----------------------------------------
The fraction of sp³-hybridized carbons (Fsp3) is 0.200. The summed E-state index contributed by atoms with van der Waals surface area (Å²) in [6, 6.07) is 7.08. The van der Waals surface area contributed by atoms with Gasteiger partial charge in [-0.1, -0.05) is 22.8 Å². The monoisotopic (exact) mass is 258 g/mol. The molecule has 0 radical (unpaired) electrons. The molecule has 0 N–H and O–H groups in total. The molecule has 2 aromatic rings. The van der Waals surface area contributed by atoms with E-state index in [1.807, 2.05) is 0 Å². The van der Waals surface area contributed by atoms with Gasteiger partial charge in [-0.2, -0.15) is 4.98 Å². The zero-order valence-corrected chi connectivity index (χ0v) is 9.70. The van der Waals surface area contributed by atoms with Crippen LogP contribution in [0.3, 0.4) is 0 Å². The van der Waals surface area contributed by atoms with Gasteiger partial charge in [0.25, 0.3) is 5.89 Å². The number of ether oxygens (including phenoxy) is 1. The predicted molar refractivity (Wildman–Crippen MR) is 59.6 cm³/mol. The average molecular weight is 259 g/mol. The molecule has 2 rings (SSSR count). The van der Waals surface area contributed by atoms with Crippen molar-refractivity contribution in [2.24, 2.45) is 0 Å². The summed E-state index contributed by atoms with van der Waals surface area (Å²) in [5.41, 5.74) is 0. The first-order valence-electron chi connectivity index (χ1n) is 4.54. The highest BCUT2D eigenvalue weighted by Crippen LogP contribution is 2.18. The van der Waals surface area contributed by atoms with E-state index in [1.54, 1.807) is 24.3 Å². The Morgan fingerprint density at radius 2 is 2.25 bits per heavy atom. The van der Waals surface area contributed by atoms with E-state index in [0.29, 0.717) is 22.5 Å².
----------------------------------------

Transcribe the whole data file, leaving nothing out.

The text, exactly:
The fraction of sp³-hybridized carbons (Fsp3) is 0.200. The summed E-state index contributed by atoms with van der Waals surface area (Å²) in [6, 6.07) is 7.08. The van der Waals surface area contributed by atoms with Gasteiger partial charge in [-0.1, -0.05) is 22.8 Å². The monoisotopic (exact) mass is 258 g/mol. The molecule has 0 radical (unpaired) electrons. The molecule has 0 N–H and O–H groups in total. The molecule has 2 aromatic rings. The van der Waals surface area contributed by atoms with E-state index in [1.807, 2.05) is 0 Å². The van der Waals surface area contributed by atoms with Gasteiger partial charge in [-0.2, -0.15) is 4.98 Å². The zero-order valence-corrected chi connectivity index (χ0v) is 9.70. The van der Waals surface area contributed by atoms with Crippen LogP contribution in [0.3, 0.4) is 0 Å². The van der Waals surface area contributed by atoms with Gasteiger partial charge in [0.25, 0.3) is 5.89 Å². The number of ether oxygens (including phenoxy) is 1. The predicted molar refractivity (Wildman–Crippen MR) is 59.6 cm³/mol. The average molecular weight is 259 g/mol. The molecule has 2 rings (SSSR count). The van der Waals surface area contributed by atoms with Crippen molar-refractivity contribution in [2.24, 2.45) is 0 Å². The summed E-state index contributed by atoms with van der Waals surface area (Å²) in [5.41, 5.74) is 0. The first-order valence-electron chi connectivity index (χ1n) is 4.54. The highest BCUT2D eigenvalue weighted by Crippen LogP contribution is 2.18. The van der Waals surface area contributed by atoms with E-state index in [1.54, 1.807) is 24.3 Å². The Morgan fingerprint density at radius 2 is 2.25 bits per heavy atom. The van der Waals surface area contributed by atoms with E-state index in [0.29, 0.717) is 22.5 Å².